Why the EU Microsoft Ruling Can't Work: Page 3

Posted September 26, 2007
By

Rob Enderle

Rob Enderle


(Page 3 of 3)

Getting This to Work

First, if you want to change a company’s behavior you need to be able to hold individuals accountable who created the problem in the first place. If I know that I’ll be retired before anyone can actually do anything, or in another job, there is little incentive to behave.

Second, interoperability between two separate products requires movement on both sides to get done. Having one side do it is like trying to clap with one hand, it just won’t happen.

Third, the problem wasn’t created by Microsoft’s market share, it was partially created by the lack of adequate and timely law enforcement. The EU shares the blame for the problem, and accountability should likely flow both ways so that the core problem will not repeat with another company and/or another industry. Microsoft isn’t the sustaining problem, a process that takes 5 to 10 years or more to complete is.

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Fourth, the punitive action has to fit within a framework of things that actually will work. Completely different products won’t perfectly interoperate ever, but with a mix of services and technology you can get really close. You have to find a way to drive alliances that will work. And you typically do that with a combination of incentives and penalties. Or you can set and enforce standards as a government but that will slow significantly advancements in your geography (when was the last time AC plugs changed? Or electrical power in general changed, or gas systems changed, or…).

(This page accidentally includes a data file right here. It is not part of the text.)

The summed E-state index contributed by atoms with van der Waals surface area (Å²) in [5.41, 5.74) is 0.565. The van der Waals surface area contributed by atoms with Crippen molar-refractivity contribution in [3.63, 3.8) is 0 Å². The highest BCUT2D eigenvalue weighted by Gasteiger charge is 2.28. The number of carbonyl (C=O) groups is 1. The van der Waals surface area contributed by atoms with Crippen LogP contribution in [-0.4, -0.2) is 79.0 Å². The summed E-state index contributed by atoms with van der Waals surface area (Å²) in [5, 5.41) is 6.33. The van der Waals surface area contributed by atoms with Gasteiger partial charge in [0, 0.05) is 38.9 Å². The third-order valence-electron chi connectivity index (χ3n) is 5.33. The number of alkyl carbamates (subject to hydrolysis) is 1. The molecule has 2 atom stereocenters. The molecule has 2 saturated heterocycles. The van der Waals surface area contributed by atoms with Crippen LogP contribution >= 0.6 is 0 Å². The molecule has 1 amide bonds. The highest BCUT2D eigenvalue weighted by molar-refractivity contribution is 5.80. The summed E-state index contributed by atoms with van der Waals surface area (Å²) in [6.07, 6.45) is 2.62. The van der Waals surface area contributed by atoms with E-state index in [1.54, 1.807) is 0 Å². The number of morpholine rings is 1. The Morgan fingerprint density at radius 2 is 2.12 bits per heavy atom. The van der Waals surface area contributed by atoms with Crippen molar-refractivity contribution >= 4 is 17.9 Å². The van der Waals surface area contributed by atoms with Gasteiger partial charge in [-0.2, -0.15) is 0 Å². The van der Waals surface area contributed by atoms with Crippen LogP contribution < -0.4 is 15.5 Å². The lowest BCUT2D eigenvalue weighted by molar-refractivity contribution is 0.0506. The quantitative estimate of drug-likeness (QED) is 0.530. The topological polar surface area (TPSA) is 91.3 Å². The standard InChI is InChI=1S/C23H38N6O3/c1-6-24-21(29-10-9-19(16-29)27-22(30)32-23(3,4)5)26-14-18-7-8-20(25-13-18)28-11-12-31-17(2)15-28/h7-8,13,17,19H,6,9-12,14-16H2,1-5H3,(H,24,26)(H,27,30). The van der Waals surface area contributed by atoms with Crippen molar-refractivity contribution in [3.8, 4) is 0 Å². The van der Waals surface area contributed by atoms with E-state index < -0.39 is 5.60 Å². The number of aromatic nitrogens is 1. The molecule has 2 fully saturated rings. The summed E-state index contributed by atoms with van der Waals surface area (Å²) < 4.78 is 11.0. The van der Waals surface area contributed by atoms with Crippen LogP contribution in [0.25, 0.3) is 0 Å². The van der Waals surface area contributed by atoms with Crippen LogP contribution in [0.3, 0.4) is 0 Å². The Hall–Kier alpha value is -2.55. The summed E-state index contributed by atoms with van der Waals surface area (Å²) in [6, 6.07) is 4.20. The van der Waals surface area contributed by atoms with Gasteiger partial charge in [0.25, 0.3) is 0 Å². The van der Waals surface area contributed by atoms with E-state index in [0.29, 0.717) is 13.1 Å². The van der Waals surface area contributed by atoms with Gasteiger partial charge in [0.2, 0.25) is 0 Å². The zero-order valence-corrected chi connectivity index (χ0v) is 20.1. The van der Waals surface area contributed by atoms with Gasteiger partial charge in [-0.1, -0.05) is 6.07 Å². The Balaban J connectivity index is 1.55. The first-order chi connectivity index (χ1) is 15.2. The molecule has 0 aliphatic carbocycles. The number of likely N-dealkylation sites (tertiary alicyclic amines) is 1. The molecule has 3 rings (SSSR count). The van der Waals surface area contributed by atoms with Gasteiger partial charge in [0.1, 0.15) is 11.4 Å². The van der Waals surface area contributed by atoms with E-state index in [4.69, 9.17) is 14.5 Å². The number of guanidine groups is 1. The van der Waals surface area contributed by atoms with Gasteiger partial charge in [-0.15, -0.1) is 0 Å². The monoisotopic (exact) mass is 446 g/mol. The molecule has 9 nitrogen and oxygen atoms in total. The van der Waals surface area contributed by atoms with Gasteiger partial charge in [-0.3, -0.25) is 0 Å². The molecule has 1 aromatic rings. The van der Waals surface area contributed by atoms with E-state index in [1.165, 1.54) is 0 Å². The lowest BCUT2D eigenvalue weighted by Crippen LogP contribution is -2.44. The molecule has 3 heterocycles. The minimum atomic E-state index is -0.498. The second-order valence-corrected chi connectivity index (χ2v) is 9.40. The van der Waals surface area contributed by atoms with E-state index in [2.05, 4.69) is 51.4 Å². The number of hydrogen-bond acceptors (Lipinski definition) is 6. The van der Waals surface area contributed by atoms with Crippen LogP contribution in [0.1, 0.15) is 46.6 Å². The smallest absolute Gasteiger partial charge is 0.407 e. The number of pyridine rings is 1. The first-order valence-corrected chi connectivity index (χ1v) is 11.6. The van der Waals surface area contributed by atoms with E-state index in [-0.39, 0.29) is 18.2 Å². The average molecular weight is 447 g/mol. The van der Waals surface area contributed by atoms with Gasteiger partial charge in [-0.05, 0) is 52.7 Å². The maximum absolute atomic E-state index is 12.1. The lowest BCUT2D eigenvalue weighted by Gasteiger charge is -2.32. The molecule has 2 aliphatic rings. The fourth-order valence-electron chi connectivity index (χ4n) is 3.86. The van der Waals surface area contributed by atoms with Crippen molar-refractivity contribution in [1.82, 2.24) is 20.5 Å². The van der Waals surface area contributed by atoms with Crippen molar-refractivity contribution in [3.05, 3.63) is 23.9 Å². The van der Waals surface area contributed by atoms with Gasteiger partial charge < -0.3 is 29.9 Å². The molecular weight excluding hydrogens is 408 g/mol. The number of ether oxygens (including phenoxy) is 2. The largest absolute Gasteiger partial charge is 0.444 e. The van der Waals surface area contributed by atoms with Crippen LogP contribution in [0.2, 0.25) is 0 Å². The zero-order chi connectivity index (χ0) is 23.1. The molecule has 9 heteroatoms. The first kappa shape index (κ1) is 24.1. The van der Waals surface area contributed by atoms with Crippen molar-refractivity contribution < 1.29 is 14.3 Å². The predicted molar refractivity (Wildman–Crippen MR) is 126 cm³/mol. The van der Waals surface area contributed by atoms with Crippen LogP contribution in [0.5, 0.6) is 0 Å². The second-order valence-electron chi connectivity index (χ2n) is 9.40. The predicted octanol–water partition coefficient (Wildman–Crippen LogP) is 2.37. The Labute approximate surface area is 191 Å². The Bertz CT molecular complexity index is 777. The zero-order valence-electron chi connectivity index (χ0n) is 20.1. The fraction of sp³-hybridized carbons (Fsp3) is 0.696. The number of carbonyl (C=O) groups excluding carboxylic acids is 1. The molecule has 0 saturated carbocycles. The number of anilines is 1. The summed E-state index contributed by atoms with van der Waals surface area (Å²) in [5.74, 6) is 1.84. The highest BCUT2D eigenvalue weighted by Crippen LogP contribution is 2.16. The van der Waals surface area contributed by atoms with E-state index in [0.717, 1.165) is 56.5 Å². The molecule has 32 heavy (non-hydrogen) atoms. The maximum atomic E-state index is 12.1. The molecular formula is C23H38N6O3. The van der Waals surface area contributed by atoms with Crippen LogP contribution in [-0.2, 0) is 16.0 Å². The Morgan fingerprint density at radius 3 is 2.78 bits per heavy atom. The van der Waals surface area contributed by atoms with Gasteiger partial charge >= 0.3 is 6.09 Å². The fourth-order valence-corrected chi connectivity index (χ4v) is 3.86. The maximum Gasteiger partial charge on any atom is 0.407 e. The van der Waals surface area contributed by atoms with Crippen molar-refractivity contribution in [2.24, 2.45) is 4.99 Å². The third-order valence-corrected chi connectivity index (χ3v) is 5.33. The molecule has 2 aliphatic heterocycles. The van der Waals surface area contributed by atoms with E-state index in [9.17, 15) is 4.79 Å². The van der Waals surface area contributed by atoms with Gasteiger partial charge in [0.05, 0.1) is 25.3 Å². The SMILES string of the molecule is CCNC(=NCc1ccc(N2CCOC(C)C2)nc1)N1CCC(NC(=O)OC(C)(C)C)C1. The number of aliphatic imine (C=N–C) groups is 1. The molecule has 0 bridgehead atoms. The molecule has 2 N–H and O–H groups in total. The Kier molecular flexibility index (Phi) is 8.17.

Fifth, while fines can be effective some portion of the fine should go to help fix the problem. Having all the money go into a general EU pot, which appears to be the case, makes it look like the EU is just looking for excuses to milk a U.S. company, creating natural animosity between nations. Should nationalism kick in, the cost to the EU could vastly exceed the benefit.

Sixth, the experts used in cases like this should have some perspective of history. For instance, AOL put forth a complaint similar to the one regarding the Windows Media Player when Windows 95 launched. History proved, much like it has done with the Windows Media Player, that the complaint was groundless given alternative delivery methods (and we all got free floppy disks, and later CDs, from AOL for awhile).

Seventh, whether in government or business every organization needs someone that, from time to time, raises their hand and says “this is stupid let’s not do it.” It would keep a lot of companies from getting into trouble and it would keep a lot of governments from losing the confidence of their constituents.


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